Tate Modern – Gabriel Orozco

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Thanks to a wonderful Christmas gift of a Tate membership, I’m able to visit exhibitions that would not normally be ‘my sort of thing’ that I would choose to spend money on, and it’s a wonderful liberation to be able to go to a show that one might really hate and not feel bad tempered about it if you do. Hence I went to see the work of Mexican modern installation and photographic artist Gabriel Orozco.

Modernist installation art is something that frankly I tend to find rather pretentious and vacuous, and there are certainly moments that came close in this exhibition. However I found Orozco’s overriding theme of using found objects from the environment around him to be interesting and powerful enough to win me over more times than not with the quality of the idea and the inspiration behind them, although I had problems with the execution of them at times. Apparently he often arrives at a museum where he’s been asked to exhibit his work with no actual art accompanying him, preferring instead to make it there and then form the environment and materials he finds there, to produce a truly localised installation.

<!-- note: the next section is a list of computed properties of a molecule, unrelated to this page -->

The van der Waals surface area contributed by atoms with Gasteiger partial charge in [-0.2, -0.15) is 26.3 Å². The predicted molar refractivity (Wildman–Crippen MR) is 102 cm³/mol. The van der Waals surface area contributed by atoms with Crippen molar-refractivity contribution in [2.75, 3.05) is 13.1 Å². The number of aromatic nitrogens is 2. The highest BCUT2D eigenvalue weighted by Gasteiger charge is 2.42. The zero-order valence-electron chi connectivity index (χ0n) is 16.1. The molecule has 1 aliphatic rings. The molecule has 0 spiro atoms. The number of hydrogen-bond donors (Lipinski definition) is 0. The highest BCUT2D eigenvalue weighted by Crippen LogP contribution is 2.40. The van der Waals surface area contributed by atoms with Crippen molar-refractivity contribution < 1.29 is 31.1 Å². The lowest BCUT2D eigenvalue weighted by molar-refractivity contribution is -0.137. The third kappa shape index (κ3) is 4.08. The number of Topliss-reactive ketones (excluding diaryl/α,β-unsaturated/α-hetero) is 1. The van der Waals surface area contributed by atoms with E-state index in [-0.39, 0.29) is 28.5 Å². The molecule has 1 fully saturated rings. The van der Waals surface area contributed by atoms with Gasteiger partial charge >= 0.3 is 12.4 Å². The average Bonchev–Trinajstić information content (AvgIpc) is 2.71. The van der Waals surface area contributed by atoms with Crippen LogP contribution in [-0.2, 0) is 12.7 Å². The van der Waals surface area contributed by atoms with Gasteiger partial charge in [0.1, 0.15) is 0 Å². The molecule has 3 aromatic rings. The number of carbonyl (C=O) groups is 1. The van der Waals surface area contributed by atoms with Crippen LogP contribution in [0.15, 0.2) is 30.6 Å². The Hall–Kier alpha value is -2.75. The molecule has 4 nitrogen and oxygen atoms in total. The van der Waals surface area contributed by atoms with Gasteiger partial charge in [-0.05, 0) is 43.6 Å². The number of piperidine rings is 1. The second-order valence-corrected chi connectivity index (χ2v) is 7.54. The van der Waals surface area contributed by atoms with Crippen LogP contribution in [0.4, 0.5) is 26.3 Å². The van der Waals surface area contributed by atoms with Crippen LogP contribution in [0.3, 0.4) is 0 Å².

Going into the exhibition in any more detail requires more space than is available in this “short view” format, so I’ll hand you over back to my main Let Me Think About That … blog article on Orozco for the lengthy version.

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